Postprint version. Published in Annals of Mathematics and Artificial Intelligence, Volume 5, Issue 3-4, January 1, 2009, pages 355-388.
The definitive version is available at https://doi.org/10.1007/s10472-008-9104-7.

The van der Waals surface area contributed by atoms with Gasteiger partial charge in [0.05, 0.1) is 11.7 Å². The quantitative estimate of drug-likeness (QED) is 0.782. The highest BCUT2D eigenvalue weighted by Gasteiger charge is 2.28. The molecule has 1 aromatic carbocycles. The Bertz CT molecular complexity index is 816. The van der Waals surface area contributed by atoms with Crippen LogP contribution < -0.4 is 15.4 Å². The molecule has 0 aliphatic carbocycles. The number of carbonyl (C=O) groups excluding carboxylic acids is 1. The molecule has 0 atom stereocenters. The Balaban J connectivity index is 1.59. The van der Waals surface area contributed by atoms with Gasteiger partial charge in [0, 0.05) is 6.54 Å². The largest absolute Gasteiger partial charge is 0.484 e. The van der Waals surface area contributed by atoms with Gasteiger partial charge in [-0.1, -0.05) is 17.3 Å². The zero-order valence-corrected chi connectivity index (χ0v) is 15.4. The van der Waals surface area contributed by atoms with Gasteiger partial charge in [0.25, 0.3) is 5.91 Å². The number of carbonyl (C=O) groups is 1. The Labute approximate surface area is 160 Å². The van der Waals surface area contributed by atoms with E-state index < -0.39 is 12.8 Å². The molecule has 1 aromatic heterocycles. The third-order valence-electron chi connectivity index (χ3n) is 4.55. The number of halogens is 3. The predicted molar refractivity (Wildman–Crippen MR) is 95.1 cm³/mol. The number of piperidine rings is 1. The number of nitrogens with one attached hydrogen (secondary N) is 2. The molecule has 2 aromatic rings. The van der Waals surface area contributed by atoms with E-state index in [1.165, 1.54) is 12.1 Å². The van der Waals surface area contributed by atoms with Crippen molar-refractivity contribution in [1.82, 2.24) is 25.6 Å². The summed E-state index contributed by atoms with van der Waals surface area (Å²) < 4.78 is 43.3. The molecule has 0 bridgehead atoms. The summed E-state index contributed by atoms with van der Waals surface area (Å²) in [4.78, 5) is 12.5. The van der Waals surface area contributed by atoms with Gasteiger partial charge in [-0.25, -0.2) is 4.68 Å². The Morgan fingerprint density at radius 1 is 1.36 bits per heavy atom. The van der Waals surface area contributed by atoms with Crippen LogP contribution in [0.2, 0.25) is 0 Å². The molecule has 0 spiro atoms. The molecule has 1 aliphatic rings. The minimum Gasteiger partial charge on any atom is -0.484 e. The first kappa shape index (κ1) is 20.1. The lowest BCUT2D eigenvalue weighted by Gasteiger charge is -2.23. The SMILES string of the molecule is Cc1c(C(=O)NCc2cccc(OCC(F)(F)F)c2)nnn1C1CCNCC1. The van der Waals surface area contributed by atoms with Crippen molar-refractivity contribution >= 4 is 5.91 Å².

Two approaches to logic programming with probabilities emerged over time: Bayesian reasoning and probabilistic satisfiability (PSAT). The attractiveness of the former is in tying the logic programming research to the body of work on Bayes networks. The second approach ties, from the point of view of computation, reasoning about probabilities to linear programming, and allows for natural expression of imprecision in probabilities via the use of intervals. In this paper we construct precise semantics for one PSAT-based formalism for reasoning with interval probabilities: disjunctive probabilistic logic programs (dp-programs). It has two origins: (1) disjunctive logic programs, a powerful language for knowledge representation, first proposed by Minker in the early eighties  and (2) a logic programming language with interval probabilities originally considered by Ng and Subrahmanian [21,22]. We show that the probability ranges of atoms and formulas in dp-programs cannot be expressed as single intervals. We construct the precise description of the set of models for the class of dp-programs and study the computational complexity of this problem, as well as the problem of consistency of a dp-program. We also study the conditions under which our semantics coincides with the single-interval semantics originally proposed by Ng and Subrahmanian. Our work sheds light on the complexity of constructing reasoning formalisms for imprecise probabilities and suggests that interval probabilities alone are inadequate to support such reasoning.